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Redfish - How to Catch a Redfish


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Redfish have blunt nose, a chin without barbels and a wide undercut mouth. They are a reddish copper and bronze color on their body in dark water , with lighter shades in clear waters. The underside and belly is pure white. They have from one to as many fifty spots at base of their tail and very rarely no spots at all.

Where Can they be Found:

Young fish called juveniles are inshore fish, inhabiting bays, river and creeks. They particularly like creeks with oyster beds. They migrate out of the estuaries when they reach about four years of age and about thirty inches in length. They then join the spawning population offshore.


Most state regulate the size limits with a slot and keepers must be over fourteen inches long and can be as long as 27 inches long. This varies by state - so check your own location. Reds can grow to almost 100 pounds, although state records are somewhat smaller than that.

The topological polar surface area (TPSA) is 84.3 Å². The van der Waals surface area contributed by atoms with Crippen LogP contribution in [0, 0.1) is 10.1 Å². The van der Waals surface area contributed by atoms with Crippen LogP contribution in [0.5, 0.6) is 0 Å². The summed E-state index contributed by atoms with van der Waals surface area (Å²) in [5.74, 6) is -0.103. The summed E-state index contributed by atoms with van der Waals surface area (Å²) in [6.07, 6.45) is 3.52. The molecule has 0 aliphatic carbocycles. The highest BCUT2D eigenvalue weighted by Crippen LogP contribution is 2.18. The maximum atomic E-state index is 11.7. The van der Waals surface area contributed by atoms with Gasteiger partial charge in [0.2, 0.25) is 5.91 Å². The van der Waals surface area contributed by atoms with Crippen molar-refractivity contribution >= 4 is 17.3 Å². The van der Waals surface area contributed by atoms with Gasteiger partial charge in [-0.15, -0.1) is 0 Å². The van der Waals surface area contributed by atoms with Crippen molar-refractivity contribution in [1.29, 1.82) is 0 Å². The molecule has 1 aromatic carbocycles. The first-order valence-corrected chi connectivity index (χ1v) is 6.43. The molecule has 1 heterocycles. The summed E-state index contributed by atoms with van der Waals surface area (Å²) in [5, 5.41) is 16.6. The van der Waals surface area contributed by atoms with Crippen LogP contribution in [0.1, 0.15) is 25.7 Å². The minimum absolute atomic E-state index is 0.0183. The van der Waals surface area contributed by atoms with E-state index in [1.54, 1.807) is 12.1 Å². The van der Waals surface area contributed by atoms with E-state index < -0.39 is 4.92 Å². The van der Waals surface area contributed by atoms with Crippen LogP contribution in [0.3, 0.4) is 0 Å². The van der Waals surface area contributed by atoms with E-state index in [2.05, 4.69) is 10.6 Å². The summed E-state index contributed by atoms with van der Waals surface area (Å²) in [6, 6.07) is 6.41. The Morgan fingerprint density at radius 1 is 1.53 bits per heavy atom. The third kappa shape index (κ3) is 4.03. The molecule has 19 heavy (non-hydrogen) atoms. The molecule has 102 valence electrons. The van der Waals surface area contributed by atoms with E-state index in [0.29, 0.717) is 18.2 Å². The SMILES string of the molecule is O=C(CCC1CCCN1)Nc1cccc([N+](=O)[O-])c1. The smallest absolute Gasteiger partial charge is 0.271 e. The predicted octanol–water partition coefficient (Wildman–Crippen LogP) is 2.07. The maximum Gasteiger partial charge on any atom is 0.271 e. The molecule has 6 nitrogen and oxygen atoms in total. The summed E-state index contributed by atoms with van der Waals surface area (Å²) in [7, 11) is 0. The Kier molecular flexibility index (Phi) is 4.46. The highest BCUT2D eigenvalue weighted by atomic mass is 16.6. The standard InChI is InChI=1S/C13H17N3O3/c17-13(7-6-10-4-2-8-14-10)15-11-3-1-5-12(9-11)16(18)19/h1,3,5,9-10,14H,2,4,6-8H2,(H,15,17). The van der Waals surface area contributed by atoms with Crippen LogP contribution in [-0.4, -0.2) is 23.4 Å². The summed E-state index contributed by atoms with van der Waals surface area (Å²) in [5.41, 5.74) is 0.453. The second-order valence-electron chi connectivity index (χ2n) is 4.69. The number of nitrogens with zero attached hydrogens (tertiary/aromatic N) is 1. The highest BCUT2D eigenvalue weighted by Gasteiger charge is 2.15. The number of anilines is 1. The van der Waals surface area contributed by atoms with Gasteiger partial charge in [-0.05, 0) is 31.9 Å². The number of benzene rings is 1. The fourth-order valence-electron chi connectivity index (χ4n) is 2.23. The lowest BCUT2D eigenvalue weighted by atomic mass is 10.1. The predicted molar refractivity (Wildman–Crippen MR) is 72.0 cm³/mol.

Light to medium spinning or casting tackle with fifteen to twenty pound test line is sufficient for most redfish applications. Reds will readily hit artificials such as plastic grubs and topwaters, but are more frequently caught using live or dead bait. Terminal tackle consists of a standard bottom fishing rig with sinker, swivel, leader and 5/0 hook


Artificial baits include Bass Assassin swim-tail grubs in chartreuse or electric chicken colors. Any small to medium topwater plug that causes a commotion will attract reds early and late in the day. Live bait includes shrimp, mud minnows, finger mullet, and pogies. Dead bait can be the best choice at times. Any cut slab of a filet from mullet, croaker, pinfish, etc., will work.
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